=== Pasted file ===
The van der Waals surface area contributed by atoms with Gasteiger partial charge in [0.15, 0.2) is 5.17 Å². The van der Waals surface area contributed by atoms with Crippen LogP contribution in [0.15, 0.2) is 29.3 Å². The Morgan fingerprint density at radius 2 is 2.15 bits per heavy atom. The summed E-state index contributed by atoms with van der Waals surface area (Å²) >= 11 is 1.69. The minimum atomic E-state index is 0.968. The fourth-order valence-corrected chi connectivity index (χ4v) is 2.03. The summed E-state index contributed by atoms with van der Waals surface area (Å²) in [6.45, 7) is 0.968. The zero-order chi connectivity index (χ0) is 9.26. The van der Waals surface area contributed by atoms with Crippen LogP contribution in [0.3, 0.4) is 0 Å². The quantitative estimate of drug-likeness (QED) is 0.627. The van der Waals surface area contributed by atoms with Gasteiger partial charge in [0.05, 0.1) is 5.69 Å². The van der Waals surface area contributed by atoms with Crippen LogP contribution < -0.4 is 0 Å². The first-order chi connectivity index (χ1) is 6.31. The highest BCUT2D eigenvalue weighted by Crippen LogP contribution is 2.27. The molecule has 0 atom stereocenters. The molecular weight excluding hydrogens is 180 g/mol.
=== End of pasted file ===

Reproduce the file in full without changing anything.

The van der Waals surface area contributed by atoms with Gasteiger partial charge in [0.15, 0.2) is 5.17 Å². The van der Waals surface area contributed by atoms with Crippen LogP contribution in [0.15, 0.2) is 29.3 Å². The Morgan fingerprint density at radius 2 is 2.15 bits per heavy atom. The summed E-state index contributed by atoms with van der Waals surface area (Å²) >= 11 is 1.69. The minimum atomic E-state index is 0.968. The fourth-order valence-corrected chi connectivity index (χ4v) is 2.03. The summed E-state index contributed by atoms with van der Waals surface area (Å²) in [6.45, 7) is 0.968. The zero-order chi connectivity index (χ0) is 9.26. The van der Waals surface area contributed by atoms with Crippen LogP contribution in [0.3, 0.4) is 0 Å². The quantitative estimate of drug-likeness (QED) is 0.627. The van der Waals surface area contributed by atoms with Gasteiger partial charge in [0.05, 0.1) is 5.69 Å². The van der Waals surface area contributed by atoms with Crippen LogP contribution < -0.4 is 0 Å². The first-order chi connectivity index (χ1) is 6.31. The highest BCUT2D eigenvalue weighted by Crippen LogP contribution is 2.27. The molecule has 0 atom stereocenters. The molecular weight excluding hydrogens is 180 g/mol.